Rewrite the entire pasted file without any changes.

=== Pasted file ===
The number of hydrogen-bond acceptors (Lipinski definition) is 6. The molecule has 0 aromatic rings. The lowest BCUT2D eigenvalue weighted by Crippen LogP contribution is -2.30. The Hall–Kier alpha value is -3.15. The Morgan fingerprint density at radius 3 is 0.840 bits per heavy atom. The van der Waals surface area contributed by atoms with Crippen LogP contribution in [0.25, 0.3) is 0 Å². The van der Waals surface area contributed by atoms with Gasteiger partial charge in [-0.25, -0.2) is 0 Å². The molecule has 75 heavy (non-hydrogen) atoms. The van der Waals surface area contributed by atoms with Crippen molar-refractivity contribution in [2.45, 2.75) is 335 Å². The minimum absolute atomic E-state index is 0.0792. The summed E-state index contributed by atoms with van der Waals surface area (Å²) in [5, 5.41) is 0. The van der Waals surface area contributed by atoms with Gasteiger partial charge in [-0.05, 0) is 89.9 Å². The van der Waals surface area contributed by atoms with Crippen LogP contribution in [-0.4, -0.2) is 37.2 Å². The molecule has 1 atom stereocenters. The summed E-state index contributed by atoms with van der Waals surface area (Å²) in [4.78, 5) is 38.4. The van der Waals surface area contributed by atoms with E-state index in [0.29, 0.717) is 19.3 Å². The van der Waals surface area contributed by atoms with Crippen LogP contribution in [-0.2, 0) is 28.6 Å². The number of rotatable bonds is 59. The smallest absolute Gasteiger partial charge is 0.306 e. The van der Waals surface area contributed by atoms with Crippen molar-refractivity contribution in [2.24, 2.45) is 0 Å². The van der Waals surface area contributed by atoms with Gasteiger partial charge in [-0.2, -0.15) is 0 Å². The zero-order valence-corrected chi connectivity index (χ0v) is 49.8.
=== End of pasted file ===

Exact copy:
The number of hydrogen-bond acceptors (Lipinski definition) is 6. The molecule has 0 aromatic rings. The lowest BCUT2D eigenvalue weighted by Crippen LogP contribution is -2.30. The Hall–Kier alpha value is -3.15. The Morgan fingerprint density at radius 3 is 0.840 bits per heavy atom. The van der Waals surface area contributed by atoms with Crippen LogP contribution in [0.25, 0.3) is 0 Å². The van der Waals surface area contributed by atoms with Gasteiger partial charge in [-0.25, -0.2) is 0 Å². The molecule has 75 heavy (non-hydrogen) atoms. The van der Waals surface area contributed by atoms with Crippen molar-refractivity contribution in [2.45, 2.75) is 335 Å². The minimum absolute atomic E-state index is 0.0792. The summed E-state index contributed by atoms with van der Waals surface area (Å²) in [5, 5.41) is 0. The van der Waals surface area contributed by atoms with Gasteiger partial charge in [-0.05, 0) is 89.9 Å². The van der Waals surface area contributed by atoms with Crippen LogP contribution in [-0.4, -0.2) is 37.2 Å². The molecule has 1 atom stereocenters. The summed E-state index contributed by atoms with van der Waals surface area (Å²) in [4.78, 5) is 38.4. The van der Waals surface area contributed by atoms with E-state index in [0.29, 0.717) is 19.3 Å². The van der Waals surface area contributed by atoms with Crippen LogP contribution in [-0.2, 0) is 28.6 Å². The number of rotatable bonds is 59. The smallest absolute Gasteiger partial charge is 0.306 e. The van der Waals surface area contributed by atoms with Crippen molar-refractivity contribution in [2.24, 2.45) is 0 Å². The van der Waals surface area contributed by atoms with Gasteiger partial charge in [-0.2, -0.15) is 0 Å². The zero-order valence-corrected chi connectivity index (χ0v) is 49.8.